Herbert C. Covey
The Social Science Journal: Vol. 38 (2001)
Leprosy or Hansen’s Disease represented a major social, moral, and health concern during the Middle Ages. Few diseases have evoked the social responses that leprosy did during the Middle Ages. Medieval explanations, social norms, perceptions, and medical responses to leprosy and people with the disease are surveyed. Some medieval communities took dramatic exclusionary measures to socially isolate individuals with the disease. Other communities, while acknowledging the disease, treated individuals similar to ordinary citizens and with compassion.
In extreme cases, Hansen’s disease, or as it is more commonly known as leprosy, is one of the most disabling and deforming diseases. It has a high degree of misunderstanding and misconceptions about its cause, methods of transmittal, and treatment. Leprosy is a chronic bacterial infection that involves the skin, nerves, and other tissues. The cause is Mycobacterium Leprae, which is a slow growing bacteria that can take up to 20 years to incubate before having any observable effect. It is not very contagious and only about 10% of people exposed to it actually get the disease and those that do have varied clinical manifestations. If unchecked, it can lead to blindness, loss of neural sensation, and local paralysis. Leonine forms of the disease cause skin damage such as skin becoming thickened and furrowed. Correspondingly, there is a gradual withering of certain parts of the body that may result in deformed feet and what some have characterized as “claw hand.” Secondary infections from syphilis, frostbite, diabetes, or injury often account for some of the characteristics associated with the disease.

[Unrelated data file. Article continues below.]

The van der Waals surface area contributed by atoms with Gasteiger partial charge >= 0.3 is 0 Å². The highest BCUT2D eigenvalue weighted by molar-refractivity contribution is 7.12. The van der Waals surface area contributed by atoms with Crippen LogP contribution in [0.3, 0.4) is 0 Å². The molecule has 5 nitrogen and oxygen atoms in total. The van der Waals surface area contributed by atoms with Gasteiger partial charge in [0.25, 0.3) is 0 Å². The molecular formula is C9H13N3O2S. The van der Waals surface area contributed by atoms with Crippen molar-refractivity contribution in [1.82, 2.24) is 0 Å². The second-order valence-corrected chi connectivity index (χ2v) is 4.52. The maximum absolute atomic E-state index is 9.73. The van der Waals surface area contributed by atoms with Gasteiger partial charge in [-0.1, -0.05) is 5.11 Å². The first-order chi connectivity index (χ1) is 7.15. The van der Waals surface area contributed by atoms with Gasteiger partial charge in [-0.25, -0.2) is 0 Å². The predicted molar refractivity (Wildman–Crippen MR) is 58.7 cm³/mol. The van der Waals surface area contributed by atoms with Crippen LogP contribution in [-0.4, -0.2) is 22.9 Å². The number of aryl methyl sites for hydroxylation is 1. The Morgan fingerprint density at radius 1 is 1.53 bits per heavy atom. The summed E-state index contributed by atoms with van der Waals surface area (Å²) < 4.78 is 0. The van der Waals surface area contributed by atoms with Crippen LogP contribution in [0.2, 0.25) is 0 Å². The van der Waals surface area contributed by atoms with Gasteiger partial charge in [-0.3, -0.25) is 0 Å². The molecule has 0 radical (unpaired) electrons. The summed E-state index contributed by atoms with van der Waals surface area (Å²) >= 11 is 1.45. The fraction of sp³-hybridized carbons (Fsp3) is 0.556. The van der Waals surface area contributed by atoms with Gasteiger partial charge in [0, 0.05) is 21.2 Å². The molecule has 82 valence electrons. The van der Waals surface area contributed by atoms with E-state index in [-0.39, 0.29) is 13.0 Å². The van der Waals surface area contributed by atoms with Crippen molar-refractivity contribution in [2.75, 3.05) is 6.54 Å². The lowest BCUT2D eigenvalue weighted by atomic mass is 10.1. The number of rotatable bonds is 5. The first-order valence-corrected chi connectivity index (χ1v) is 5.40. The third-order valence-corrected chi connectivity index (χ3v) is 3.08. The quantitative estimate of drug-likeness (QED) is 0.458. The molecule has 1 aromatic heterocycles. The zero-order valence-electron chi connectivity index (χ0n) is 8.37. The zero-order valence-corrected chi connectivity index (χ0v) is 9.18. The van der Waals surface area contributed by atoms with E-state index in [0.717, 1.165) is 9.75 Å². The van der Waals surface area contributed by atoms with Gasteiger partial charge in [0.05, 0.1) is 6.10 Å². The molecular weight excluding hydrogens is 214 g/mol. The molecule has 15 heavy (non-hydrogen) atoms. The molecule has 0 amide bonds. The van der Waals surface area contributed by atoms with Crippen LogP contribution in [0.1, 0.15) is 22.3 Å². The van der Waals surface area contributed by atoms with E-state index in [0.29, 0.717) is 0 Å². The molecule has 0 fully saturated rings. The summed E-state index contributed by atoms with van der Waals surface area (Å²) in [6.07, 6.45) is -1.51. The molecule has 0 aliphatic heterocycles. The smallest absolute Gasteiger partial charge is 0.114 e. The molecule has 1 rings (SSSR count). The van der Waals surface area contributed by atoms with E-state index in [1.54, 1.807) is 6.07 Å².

Leprosy remains a baffling disease because how and why the disease spreads still are not fully understood. Some experts believe poor living conditions, close contact, poor diet, and other factors promote the disease. Genetic factors may also be an important influence on the degree of susceptibility. Before the sixteenth century, reliable diagnoses and accurate descriptions of the disease were rare. Physicians frequently misdiagnosed the disease and confused it with skin ailments, such as fungi, eczema, pellagra, ringworm, and psoriasis.